mygoogleprofile-1.pngSearch engine leader Google has started offering a universal profile for any user of Google products, in its latest effort to become a social network.

However, the move is risky because the feature tries to define who your friends are for you, using data Google has collected about from your usage of various services — without giving full control over who gets to learn what about you.

In short, this is not social networking. It’s creepy. Creepy, because Google has so much information, and is encroaching in other parts of our lives in a awkward way — when many of us it mainly as a great research tool.

The profile is currently available on Google Reader, Google Maps and Shared Stuff (more here). It publicly displays your name, your photo, and other information that you can edit.

The profile also includes a list of people gleaned from Google Talk and Gmail Chat. Separately, people you chat in Gmail are automatically added to your Google IM list — then your “friends” list. Google’s calculation is that the people you chat with are your friends. (See screenshot below the article.)

These people can see more information about you, such as where you work.

Last week, for example, Reader came out with a new social feature which lets you see articles that other people are reading (see screenshot). If you go to “settings” in Reader, you can click on a “Friends” tab and see your Google profile as well as your Google-defined friends.

ericksinmyreader.png These people aren’t necessarily my friends. For example, one Google “friend” is Erick Schonfeld, co-editor at Techcrunch (a rival blog). He and I have had an IM chat or two but I don’t even really know the guy. At least for the time being I don’t want him to know what stories I’m sharing via Google Reader. Of course, I can remove him from being a Google friend. But, what if I hadn’t noticed he was a friend, in the first place?

Google is wrong to build in such assumptions about who is friends with whom.

The structure of relationships contained in social networks is what makes them valuable — not just the mass of data. Google can’t automate relationships. If it wants to build social networking into its applications, it should focus on helping people create those relationships.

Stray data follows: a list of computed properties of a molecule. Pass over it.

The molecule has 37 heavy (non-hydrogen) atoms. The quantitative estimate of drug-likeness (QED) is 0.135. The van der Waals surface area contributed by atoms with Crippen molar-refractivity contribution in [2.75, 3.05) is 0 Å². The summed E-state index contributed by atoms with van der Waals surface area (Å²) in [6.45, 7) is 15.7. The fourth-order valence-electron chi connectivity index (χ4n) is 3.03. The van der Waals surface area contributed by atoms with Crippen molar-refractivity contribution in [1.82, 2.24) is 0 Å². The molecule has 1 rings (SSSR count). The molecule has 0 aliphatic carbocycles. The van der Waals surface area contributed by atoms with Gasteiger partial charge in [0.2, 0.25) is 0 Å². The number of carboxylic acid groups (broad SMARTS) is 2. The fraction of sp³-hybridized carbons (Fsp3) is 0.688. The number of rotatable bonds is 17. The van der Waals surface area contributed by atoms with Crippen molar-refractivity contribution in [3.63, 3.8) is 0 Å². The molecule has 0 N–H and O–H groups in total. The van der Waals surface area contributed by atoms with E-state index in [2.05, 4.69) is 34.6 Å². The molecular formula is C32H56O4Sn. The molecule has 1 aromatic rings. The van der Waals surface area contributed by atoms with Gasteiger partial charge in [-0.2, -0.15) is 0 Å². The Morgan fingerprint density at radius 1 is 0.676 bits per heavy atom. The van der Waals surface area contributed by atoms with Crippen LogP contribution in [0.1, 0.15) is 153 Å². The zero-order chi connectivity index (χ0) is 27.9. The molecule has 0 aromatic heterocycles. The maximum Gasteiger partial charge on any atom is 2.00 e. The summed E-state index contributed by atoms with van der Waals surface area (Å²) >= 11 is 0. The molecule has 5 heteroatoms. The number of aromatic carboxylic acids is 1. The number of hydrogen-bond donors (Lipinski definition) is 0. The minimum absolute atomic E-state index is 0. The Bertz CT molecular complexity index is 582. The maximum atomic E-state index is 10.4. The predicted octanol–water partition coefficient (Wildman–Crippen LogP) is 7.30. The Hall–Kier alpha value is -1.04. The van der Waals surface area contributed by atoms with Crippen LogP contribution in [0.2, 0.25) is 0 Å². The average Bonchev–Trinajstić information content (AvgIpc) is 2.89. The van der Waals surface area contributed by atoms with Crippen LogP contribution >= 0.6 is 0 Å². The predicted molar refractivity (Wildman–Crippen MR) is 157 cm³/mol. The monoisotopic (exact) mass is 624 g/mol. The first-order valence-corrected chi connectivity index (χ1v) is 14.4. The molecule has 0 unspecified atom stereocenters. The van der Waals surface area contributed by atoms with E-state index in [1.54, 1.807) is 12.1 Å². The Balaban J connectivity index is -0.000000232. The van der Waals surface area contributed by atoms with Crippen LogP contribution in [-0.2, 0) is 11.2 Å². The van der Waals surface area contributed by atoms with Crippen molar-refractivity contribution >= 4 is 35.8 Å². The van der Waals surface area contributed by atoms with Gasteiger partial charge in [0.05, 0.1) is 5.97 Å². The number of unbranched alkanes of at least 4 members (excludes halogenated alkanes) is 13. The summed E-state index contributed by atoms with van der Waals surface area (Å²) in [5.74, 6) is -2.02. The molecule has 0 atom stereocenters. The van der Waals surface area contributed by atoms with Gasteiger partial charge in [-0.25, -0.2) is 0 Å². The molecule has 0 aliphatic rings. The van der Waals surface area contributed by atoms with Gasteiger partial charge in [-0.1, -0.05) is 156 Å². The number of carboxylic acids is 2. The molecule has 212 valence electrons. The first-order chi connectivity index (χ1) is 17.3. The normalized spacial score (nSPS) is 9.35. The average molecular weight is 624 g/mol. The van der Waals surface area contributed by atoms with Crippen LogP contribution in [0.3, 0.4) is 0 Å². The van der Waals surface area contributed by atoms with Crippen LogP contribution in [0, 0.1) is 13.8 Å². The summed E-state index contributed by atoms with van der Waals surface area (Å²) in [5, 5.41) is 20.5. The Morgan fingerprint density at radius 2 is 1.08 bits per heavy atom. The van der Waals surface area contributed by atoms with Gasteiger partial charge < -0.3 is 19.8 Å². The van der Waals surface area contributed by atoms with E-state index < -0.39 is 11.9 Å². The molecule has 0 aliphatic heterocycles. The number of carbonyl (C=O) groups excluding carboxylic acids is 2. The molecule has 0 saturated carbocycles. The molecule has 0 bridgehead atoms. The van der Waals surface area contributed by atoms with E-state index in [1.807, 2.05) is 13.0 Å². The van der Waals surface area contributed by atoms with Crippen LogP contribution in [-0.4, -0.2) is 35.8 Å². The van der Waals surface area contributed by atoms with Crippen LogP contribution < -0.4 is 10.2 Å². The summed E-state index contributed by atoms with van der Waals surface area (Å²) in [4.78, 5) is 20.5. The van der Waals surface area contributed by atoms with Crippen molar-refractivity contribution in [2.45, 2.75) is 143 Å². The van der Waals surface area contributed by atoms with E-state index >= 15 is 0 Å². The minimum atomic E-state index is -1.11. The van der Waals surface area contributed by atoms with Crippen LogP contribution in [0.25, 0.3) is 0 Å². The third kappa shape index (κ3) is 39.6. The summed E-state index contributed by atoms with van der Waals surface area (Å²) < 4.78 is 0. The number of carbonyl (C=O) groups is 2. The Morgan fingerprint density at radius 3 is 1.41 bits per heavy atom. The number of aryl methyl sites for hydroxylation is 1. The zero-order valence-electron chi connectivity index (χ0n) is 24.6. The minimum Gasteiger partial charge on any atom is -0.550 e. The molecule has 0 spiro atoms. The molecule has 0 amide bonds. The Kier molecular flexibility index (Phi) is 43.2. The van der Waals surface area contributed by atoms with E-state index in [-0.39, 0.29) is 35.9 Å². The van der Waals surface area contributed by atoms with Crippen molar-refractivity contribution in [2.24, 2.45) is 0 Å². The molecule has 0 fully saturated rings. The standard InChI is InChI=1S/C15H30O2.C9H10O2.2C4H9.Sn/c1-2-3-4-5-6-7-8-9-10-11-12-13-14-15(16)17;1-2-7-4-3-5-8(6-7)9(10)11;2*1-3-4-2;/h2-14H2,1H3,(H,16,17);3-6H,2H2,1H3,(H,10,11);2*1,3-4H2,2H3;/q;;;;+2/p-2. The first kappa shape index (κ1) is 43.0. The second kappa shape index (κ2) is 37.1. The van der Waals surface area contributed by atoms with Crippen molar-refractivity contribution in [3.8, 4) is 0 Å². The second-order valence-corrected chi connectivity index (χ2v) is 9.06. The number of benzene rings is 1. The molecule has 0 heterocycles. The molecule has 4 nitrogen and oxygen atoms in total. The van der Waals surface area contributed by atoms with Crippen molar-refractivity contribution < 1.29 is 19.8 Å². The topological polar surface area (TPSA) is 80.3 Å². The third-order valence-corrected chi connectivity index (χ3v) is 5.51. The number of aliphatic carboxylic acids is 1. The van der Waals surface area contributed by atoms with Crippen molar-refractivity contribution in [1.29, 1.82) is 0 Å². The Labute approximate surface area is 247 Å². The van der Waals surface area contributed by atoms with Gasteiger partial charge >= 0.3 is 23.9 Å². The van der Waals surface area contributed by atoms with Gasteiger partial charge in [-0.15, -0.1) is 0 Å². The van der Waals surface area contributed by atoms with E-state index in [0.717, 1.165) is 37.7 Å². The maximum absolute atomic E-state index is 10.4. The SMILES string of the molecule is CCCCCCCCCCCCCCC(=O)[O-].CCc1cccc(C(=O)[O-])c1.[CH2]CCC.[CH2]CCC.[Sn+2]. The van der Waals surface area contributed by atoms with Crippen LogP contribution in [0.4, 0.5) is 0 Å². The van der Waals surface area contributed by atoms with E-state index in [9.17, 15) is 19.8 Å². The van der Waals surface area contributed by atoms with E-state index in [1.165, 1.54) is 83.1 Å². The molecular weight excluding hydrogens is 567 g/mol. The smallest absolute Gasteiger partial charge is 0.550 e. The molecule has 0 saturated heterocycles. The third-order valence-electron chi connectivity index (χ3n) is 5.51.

Otherwise, the evidence suggests Google is headed for trouble. Even though many people are becoming less concerned about online privacy, as illustrated in this new study by the Pew Internet Project, 85 percent of adults still say it is as important as ever to control who has access to your personal information. The report notes that this statistic has held steady for many years.

Currently, the company doesn’t clearly explain how it knows all this stuff about you in your Google profile, or why it connects you to certain people. The only two Q&A’s currently in its FAQ are:

Who can see my Google Profile? Anyone can see your Google Profile. When you post publicly, your nickname (and not your full name) is shown to people viewing your content.
Can people do a Google search for my name and find this profile? It depends. If you put your full name in the “Nickname” field, pages on which your profile appears may be returned as results by Google.

Wait, did I ask for a Google profile in the first place? Do I want people to see this information about me in Reader, Maps, or wherever? Why can’t I just opt out of all of this?